Also referred to as Ganon, Ganondorf is a character who did not quite reach a true level of villainy until his appearance in “The Legend of Zelda: Ocarina of Time.” As you walk into his chambers and see Zelda trapped above him as he plays the organ was a frightening scene at the time, his haunting music helping to make that scene just as good today. His multi-stage boss battle in “Twilight Princess” still remains one of the best in the series, transitioning from him puppeteering Zelda, his beast form as Ganon, a battle on horseback in Hyrule field, and ending with a duel between him and Link. There are even more final encounters with the male Gerudo that still remain just as good today, helping him to make his mark on video game villains.

GLaDOS – “Portal” series

Screenshot courtesy of Valve

Probably the best villain in any video game, GLaDOS is a sadistic A.I. who’s main goal is to run more and more tests in the name of science. As she previously killed everyone at Aperture Science, she uses the lone subject Chell to accomplish all of her tests of the portal gun in the original game. Her blunt and sarcastic humor is part of what makes her so great, and her voice actor Ellen McLain’s delivery of the character is phenomenal, making sure we never grow tired of the charming robot given we never hear another voice. Without revealing too much, her role in “Portal 2” is just as good, which is a rare thing for video game sequels, and is part of why it remains one of my favorite games of all-time. Given its countless sales in conjunction with stellar writing and perplexing puzzles, the “Portal” series is a must-buy for any gamer, if only to experience this villain.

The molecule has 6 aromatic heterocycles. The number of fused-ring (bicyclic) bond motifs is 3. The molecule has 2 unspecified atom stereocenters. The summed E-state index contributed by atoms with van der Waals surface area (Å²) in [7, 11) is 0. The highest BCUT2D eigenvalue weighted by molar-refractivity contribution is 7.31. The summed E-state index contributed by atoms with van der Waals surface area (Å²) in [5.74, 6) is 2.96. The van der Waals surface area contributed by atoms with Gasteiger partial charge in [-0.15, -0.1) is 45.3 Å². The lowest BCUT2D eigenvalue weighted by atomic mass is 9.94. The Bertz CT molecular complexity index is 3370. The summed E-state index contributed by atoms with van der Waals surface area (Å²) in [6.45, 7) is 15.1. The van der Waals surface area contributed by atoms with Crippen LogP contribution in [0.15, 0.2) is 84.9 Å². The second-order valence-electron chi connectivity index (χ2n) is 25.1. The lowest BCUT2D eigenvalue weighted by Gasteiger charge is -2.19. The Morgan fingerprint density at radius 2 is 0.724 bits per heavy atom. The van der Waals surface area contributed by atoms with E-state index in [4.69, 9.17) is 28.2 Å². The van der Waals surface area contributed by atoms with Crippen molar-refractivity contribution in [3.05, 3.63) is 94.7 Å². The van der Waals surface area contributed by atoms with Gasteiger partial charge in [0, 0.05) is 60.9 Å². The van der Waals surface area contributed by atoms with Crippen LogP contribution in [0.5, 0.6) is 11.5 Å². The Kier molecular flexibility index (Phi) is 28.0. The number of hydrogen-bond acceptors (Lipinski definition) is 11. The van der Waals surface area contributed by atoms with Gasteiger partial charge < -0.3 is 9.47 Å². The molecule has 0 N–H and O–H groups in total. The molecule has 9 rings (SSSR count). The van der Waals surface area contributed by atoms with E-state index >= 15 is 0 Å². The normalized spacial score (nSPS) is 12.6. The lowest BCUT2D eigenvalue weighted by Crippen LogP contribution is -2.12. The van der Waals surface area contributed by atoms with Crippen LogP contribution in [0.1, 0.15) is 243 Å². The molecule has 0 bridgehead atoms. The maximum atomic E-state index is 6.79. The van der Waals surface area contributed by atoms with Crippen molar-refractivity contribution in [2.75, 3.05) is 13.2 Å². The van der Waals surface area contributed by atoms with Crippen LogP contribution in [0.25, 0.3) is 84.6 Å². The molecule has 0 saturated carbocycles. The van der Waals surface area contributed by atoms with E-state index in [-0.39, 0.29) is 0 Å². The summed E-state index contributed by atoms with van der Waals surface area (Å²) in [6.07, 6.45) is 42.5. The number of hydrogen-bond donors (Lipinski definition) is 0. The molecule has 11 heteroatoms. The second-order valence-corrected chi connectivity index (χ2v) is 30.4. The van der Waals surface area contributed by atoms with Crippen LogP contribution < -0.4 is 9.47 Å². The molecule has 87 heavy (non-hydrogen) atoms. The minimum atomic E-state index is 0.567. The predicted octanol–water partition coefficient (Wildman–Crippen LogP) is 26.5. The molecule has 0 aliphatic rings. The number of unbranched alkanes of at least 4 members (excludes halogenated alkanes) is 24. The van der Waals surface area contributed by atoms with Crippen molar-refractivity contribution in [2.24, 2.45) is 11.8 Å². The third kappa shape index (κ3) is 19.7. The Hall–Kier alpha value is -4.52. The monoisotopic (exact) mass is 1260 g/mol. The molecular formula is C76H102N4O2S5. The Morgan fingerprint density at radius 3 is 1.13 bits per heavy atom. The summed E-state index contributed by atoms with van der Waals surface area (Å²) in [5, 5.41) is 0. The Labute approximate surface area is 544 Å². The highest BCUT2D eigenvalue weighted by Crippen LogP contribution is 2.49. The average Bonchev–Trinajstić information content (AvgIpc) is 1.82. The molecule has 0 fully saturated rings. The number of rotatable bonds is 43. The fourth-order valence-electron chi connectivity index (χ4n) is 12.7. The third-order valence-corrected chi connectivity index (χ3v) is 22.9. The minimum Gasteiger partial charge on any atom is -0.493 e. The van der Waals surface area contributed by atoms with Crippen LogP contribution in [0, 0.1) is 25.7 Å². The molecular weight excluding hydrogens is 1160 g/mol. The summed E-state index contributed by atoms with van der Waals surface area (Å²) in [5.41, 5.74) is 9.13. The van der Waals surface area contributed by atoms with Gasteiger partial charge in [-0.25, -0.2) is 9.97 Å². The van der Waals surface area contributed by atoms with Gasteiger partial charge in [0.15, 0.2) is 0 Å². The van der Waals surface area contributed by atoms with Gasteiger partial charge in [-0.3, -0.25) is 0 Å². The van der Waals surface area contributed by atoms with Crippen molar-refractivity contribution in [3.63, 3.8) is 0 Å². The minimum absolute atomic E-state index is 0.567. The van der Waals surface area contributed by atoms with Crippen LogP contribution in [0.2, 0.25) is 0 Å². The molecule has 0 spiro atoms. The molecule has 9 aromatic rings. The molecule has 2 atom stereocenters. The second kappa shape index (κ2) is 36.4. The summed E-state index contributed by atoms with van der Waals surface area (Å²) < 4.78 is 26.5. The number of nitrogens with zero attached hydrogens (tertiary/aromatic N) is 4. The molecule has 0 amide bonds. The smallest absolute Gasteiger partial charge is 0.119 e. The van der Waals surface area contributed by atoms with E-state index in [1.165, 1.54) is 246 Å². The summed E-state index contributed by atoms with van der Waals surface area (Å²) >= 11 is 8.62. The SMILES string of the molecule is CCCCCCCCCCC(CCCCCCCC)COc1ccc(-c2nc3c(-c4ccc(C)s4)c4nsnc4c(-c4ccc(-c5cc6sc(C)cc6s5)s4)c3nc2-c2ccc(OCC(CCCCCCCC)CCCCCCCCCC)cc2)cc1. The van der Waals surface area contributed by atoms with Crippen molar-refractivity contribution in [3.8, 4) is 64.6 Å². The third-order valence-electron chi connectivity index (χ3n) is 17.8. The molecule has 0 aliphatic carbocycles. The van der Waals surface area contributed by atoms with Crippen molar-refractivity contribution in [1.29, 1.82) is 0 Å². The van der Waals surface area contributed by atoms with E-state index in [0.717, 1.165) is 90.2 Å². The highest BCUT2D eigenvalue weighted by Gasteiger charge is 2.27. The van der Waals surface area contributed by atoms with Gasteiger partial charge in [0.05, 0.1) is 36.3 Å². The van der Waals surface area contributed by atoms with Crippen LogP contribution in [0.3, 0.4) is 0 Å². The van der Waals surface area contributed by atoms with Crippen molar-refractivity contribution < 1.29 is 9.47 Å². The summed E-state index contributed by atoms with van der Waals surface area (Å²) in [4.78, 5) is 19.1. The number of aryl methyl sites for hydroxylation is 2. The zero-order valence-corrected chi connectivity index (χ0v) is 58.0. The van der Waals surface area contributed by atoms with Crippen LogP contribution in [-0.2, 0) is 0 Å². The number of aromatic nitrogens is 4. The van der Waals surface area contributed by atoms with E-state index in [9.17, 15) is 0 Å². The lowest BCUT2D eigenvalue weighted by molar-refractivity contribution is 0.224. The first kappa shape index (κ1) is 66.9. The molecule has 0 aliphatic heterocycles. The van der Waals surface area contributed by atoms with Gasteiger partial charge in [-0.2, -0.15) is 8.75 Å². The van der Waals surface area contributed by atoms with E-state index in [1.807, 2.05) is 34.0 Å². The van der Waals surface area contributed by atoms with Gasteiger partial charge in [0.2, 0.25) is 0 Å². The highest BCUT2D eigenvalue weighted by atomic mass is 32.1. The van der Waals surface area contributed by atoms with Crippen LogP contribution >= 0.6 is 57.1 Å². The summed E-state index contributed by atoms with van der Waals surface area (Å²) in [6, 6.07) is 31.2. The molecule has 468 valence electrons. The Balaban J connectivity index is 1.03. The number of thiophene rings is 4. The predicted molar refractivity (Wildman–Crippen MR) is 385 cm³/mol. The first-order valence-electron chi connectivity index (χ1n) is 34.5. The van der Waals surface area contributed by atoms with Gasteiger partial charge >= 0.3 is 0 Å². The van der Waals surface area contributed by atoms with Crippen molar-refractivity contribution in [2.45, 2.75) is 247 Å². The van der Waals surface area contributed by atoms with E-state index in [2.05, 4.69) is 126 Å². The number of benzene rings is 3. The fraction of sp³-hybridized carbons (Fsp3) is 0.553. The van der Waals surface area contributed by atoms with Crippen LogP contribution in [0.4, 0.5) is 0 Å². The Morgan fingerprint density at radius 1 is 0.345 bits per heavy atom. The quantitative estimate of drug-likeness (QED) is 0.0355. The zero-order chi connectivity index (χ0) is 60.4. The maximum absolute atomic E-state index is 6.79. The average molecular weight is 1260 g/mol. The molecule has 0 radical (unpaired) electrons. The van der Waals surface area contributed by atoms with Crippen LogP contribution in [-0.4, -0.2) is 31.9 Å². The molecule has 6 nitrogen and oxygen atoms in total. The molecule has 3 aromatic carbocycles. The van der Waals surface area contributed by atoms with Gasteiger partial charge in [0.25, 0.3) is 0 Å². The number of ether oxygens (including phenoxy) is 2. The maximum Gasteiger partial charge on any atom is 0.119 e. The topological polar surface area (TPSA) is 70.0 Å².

Yourself – “The Sims” series

Screenshot courtesy of EA

You read that correctly, the villain is you the player. Almost everyone has played a “Sims” game at one point, likely falling into the cycle of promising yourself you’ll play with no cheat codes, then growing bored after day three and giving yourself infinite money to build with. It’s a bit after this that you begin torturing these poor virtual people, starting off simply as sending them off to work without getting the chance to eat or bathe. I’ve seen some lure their Sims’ friends into the secret underground lair at parties with the buffet table, only to delete the staircase and leave them locked for eternity. These prisoners are usually then taunted with access to a room with windows for walls, only no doors which can lead them to their oh-so close freedom. A personal favorite of mine and many others was locking one in a small room with no doors, only large rugs and a number of fireplaces, resulting in events you can probably predict. It’s we as players that are the villains of the game; subjecting the virtual characters to a number of atrocities which would likely land anyone in the psychiatric ward. I don’t think we as players are the reason for this though, only the repetitive gameplay which I think makes the mainline series a tad bit overrated.

Noah Howell is the Arts & Entertainment Assistant Editor for Niner Times. He is currently majoring in Computer Science with a minor in Journalism. He is a fan of all things "Star Wars" and "The Muppets," and spends his free-time playing too many video games and watching the Oklahoma City Thunder.